The British Parliamentary Election took twelve days to count (the pace was so slow because British laws stipulates that after each ballot the vote-counters must drink a full cup of Twinings and salute the Queen before proceding to count the next ballot.) The results weren’t very surprising (though I lost a $50 bet as I predicted Plaid Cymru minority government.) Some thoughts on the results and what happens next:
- Ed Balls was reelected.
- The Conservatives gained 3.8%, the Lib-Dems gained a paltry 1% and the Labour Party lost 6.2%.
- The Sinn Fein, an Irish nationalist party won 5 seats, but they don’t actually show up to the HOC, this reduces the amount of seats a party needs to form government.
- British parliamentary tradition dictates that, even though the Conservatives won a plurality of seats the most recent Prime Minister, in this case Gordon Brown, gets the opportunity to try to form a coalition. Though David Cameron has offer Nick Clegg/the Lib-Dems the opportunity to join the 306 Conservative MPs in a coalition government he is going to respect that tradition an allow Brown the attempt (which will most certainly fail.) It is jarring to see a Conservative Party in an English-speaking parliament that respects constitutional tradition and procedures.
- A non-Conservative coalition is possible. It would probably be formed between the Labour Party (258 MPs, 29% of the vote), the Lib-Dems (57 MPs, 23% of the vote), the Green Party (1 MP, 1% of the vote), the Scottish National Party (6 MPs, 1.7% of the vote) and Ireland’s Social Democratic & Labour Party (3 MPs, 0.4% of the vote) for a 325 seat majority (representing 55.1% of the electorate.) This would be difficult for many reasons: it would be a 5 party coalition with each party many ideological fissures, Labour did very poorly in England proper, winning more than one hundred fewer seats than the Conservatives, a coalition government without the Conservatives would not represent the core of the U.K and with several regional nationalist parties demanding money for their regions their could be a huge backlash, Gordon Brown didn’t win the election (there is really no way to dispute that) so it could be unseemly for him to try to remain PM.
- Nick Clegg/the Liberal-Democrats have made it crystal clear that they wont enter into any agreement (formal coalition, or ad hoc bill-by-bill support) without an agreement from their partner (Conservative or Labour) to change the U.K.’s voting system to so-called “Proportional Representation.” It is not just their leader who is a stickler on this issue but the MPs who make up his party seem resolute. Tory leader David Cameron and his party are against PR. The Conservatives’ manifesto says they will make all ridings the same size but that is the extent of Conservative electoral reform. This is just the first of many policy divides between the Conservatives/the Lib-Dems (the European Union, taxes, immigration and crime are just a few of the others) so it is not a given that a Cameron-Clegg coalition would be more stable than a polyglot Labour-LibDem-SNP-GP-SDLP coalition. The CC coalition isn’t that bizarre in Europe, from 1966 to 1969, and again from 2005 to 2009, Germany was governed by a “Grand Coalition” comprised of the CDU/CSU and SPD parties which were ideological on different ends of the spectrum, this produce a more moderate government.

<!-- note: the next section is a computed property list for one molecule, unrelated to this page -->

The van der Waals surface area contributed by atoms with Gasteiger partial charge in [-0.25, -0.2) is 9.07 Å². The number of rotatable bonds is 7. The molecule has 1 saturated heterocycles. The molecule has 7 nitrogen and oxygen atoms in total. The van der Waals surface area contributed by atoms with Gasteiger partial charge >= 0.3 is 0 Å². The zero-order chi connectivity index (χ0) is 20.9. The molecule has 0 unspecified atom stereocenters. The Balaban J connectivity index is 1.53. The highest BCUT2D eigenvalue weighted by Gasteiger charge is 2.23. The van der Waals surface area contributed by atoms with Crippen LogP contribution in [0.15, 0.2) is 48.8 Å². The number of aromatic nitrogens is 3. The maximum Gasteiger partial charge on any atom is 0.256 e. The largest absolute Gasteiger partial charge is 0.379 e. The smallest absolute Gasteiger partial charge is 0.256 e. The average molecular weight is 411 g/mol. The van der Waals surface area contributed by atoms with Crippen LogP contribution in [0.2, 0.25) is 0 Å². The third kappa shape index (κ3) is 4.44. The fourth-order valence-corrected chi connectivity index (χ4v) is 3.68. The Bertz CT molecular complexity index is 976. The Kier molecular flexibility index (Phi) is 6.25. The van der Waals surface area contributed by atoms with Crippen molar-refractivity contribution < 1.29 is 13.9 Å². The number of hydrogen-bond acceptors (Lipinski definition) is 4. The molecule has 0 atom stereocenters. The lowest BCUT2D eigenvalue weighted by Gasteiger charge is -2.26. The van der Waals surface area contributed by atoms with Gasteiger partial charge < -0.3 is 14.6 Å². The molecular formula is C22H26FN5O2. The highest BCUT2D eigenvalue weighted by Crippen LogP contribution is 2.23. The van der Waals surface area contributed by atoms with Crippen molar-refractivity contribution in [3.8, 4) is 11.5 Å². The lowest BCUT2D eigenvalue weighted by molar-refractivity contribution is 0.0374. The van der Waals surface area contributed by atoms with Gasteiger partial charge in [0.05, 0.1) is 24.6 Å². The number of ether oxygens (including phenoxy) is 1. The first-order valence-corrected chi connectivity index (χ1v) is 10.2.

- Conventional wisdom is that Gordon Brown/the Labour Party only supported electoral reform as party of a deathbed conversion. That is quite false, Brown campaigned on changing the electoral system in the U.K. but he was sensibly against “Proportional Representation.” The U.K. election results signal a clear 63.9% of voters supporting reform but only 23% being definitely in favour of “PR.” Commentators are correct when they predict that the U.K. is now entering into a national debate on electoral reform and the essence of democracy no matter which party/parties form the next British government.
- As Canada’s system of governance is modeled after the British system perhaps we should be having the same debate on the efficacy of our system?
- Coalition is not a dirty word in the U.K. They are lucky that their leaders are intellectually honest enough not to distort the fact that coalitions are just one facet of parliamentary politics.